Some vendors also provide tools for analysis, which can be an advantage. Ultimately, it all comes down to how much control over the data you’re scraping you’re comfortable giving away, and the level of privacy you need for your project.
6. Site Complexity
For example, it’s much simpler to scrape static HTML websites than scrape single-page applications (SPAs) that require a layer of rendering for your scraper to access the data.
In that sense, you’ll need to consider what websites you’ll be scraping and ensure the solution you choose can handle it correctly.
For example, ScraperAPI uses a headless browser instance to fetch the page, render it (as your regular browser would), and sends the HTML data back without you having to do more than just add a render=true parameter in your request.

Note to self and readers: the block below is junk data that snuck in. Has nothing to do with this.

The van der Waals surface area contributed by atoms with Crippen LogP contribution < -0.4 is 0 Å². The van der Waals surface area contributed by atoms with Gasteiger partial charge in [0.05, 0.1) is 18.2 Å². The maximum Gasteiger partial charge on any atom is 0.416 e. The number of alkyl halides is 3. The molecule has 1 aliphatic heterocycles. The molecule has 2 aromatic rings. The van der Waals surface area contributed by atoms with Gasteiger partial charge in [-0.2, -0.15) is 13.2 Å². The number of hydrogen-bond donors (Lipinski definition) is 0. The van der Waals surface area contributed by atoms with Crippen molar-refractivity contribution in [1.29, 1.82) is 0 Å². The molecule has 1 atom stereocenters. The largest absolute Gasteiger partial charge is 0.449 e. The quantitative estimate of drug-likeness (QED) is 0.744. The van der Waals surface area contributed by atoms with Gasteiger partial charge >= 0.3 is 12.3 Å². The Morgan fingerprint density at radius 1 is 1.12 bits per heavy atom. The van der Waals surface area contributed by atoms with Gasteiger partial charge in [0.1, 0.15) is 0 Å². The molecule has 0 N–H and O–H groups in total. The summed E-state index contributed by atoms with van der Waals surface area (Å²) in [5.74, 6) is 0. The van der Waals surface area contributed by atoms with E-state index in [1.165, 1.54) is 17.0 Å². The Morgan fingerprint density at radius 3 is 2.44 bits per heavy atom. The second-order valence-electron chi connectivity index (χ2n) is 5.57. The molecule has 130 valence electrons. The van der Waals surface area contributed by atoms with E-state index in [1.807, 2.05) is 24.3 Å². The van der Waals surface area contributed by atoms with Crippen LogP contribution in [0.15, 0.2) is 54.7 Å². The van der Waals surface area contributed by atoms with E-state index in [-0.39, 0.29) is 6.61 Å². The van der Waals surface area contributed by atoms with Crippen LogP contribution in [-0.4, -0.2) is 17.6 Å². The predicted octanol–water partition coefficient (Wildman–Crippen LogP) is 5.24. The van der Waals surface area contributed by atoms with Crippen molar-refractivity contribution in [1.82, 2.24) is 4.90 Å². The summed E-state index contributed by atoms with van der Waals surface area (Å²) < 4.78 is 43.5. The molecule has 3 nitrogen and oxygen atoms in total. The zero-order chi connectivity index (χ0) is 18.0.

Note: It’s crucial to take this rendering aspect out of your local machine, so avoid using headless browsers yourself while scraping. This is because you put your IP and API keys at risk when your headless browser fetches the resources it needs for rendering the page.
You also need to think about how changing these pages are. If a website changes its HTML structure or CSS selectors, it can easily break your scripts or scraping job (in the case of off-shelf tools).
Some solutions provide done-for-you parsers, allowing you to skip the maintenance of the scraper and collect formatted data (usually JSON) consistently without worrying about changes in the target site.
A good example is ScraperAPI’s Google SERP parser. After constructing your search query URL, ScraperAPI will return all SERP information in JSON format, saving you time and money when collecting search data.
7. IP Blocking/Anti-Scraping Resilience
One of the main reasons to use a web scraping tool is to avoid getting your bots blocked by anti-scraping mechanisms (like CAPTCHAs, Honeypot traps, Browser fingerprinting, etc.) and putting your IP at risk of bans and blocklists.
You’ll want to use a tool that: